Now, I don’t want to start rumours that prisoners at Guantanamo Bay were subjected to typing on the NB100 as a method of persuading them to talk, but typing on Toshiba’s netbook is the roughest type of torture since my wife made me watch an episode of So You Think You Can Dance. Which is a shame, because there is a lot to like about the NB100…I think that netbook Nirvana will forever elude me so long as I stick with the 8.9-inch screens, because quite frankly the keyboards are way too small. While the Dell Mini 9 opted to shuffle keys around and shrink some keys while keeping most near full size, Toshiba has decided to aim the shrink ray at the entire keyboard. And the result is excruciatingly painful.
The other painful aspect of the NB100 is the trackpad and its buttons. They hate you. Firstly, using the trackpad to navigate around the screen is nigh on impossible thanks to its crazy tendency to randomly jump from one side of the screen to the other. And the left mouse button (which is conveniently slightly larger than the right button – a great design element for medium-to-large handed righties like myself) requires a significant amount of effort to actually click down. Within an hour of working on this, I needed to pull out a USB mouse just to maintain my sanity.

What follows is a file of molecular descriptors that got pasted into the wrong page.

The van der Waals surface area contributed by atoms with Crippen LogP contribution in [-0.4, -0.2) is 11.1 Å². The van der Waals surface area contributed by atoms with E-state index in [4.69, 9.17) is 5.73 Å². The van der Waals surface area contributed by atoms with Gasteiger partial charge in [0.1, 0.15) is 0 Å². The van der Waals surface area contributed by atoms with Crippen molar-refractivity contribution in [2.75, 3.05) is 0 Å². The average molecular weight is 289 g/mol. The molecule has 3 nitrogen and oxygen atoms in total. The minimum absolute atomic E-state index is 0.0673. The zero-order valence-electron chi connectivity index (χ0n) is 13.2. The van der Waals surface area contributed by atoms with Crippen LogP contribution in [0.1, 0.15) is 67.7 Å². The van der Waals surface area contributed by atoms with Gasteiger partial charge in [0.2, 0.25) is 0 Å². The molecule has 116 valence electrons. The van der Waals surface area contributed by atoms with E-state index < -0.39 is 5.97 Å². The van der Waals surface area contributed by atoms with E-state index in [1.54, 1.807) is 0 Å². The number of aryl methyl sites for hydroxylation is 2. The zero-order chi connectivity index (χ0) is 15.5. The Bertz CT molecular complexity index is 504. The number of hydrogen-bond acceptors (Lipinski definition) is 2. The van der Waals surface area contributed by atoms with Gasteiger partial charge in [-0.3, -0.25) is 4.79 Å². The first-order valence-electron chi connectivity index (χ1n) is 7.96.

The NB100’s design leaves a lot to be desired. It’s kind of chunky, and would be scoffed at within the confines of Apple HQ. However, the power, ethernet and monitor ports on the back of the PC and the three USB ports are all conveniently placed, so maybe the ugly design is the result of function rather than aesthetics.
Battery life from the 4-cell battery is very decent, so long as you can tolerate the fact that it sticks out of your netbook like Quasimodo’s hump. I had some juice left to spare after my “3 hour travel to work and back home on the train” test, so I’d say it rates slightly better than the Dell. Also superior to the Dell is that when you close the lid and put the machine to sleep, it actually sleeps. After about a week of lying idle, I opened the NB100 to discover it still had a mostly full battery.
Ultimately though, the NB100 is much further down the line of reincarnation in comparison to the Mini 9 in the quest for Netbook Nirvana. The cramped keyboard, erratic trackpad and awkward buttons are near impossible to use, so much so that they not only outweigh the positives, but they tip the scales over, spilling goodness and badness all over the kitchen floor. And for the asking price of $899 RRP, there’s just no way that this can be seriously recommended. The Quest For Netbook Nirvana will continue in two weeks with the Dell Mini 12 – but when is a netbook not a netbook?